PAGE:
What was different about writing the songs and recording the second album?
It felt more familiar and relaxed. When I was working on the first album I didn’t have any idea how it should sound, how I wanted to sound and what type of songs I wanted to make. I formed a set team for the second album with my producers and two songwriters, who have become my friends over the past few years; the team made it possible to work on a more personal level. Everybody knew about my childhood and my separation, so I could let down my guard and go deeper.
You are the first Vincent I’ve met who writes his name with W …
When I see Vincent with V, I find it weird. But I don’t know anybody with W! (laughs) Everybody thinks that it’s a stage name but that’s the way it’s written on my ID card.
Does it have any particular meaning?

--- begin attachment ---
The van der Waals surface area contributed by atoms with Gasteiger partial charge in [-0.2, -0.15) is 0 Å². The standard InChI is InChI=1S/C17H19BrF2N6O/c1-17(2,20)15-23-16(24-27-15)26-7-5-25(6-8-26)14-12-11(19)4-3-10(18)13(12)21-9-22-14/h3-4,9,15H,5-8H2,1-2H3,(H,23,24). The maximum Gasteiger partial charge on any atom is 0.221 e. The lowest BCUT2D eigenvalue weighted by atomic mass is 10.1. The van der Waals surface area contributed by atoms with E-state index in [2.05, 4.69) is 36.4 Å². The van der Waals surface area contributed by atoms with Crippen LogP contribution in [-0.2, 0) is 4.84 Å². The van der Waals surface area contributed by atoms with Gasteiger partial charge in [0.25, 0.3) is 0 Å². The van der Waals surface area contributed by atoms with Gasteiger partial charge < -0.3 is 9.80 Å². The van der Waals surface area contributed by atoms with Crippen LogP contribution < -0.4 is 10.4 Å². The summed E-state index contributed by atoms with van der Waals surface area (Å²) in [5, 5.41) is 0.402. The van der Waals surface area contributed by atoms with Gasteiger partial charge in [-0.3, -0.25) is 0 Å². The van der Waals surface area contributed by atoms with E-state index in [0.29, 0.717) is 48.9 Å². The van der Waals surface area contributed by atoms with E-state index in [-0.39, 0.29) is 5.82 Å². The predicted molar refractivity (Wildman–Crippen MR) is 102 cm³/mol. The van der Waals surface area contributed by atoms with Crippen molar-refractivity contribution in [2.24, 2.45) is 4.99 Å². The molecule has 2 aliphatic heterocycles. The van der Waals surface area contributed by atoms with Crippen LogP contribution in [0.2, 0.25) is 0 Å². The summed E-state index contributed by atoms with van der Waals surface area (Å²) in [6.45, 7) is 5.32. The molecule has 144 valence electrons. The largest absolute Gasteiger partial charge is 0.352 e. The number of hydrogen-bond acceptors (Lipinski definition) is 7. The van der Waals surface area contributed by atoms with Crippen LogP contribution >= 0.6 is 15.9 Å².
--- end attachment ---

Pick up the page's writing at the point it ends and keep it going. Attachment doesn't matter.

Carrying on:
My mum wanted the initials of my first name and surname to be the same. She preferred WW to VW! So I became Wincent. If I had been a girl, she would have called me Wendy. So I’m happy that I wasn’t born a girl …
Who inspires the live-Show, with which you are on tour in autumn?
I don’t have one particular role model, but I go to a lot of international concerts. I recently watched Taylor Swift on Netflix.
I find it so exciting how bombastic the American pop artist’s shows are. Every second something explodes sky high in her shows. She even flew through the air herself at one point! (laughs). Our shows will definitely be a lot more relaxed. My roots are based more in Metal.
Really? Have you ever played Heavy Metal or just listened to it?
I started out with Metal! When we covered the famous Metal bands a friend contributed all the shouts and screams and I sang. Today I still listen mainly to Metal and a little of what my colleagues are making.
What happened that you now make popular German pop for the radio?
I feel more at home when writing the songs because I express myself better in German and can package my feelings. But I haven’t ruled out taking on a small heavy metal project some day. Maybe I will tackle that in the near future and show my more powerful side.
Live: 26.11.2019 Zurich
Photos Copyrights: Christoph Köstlin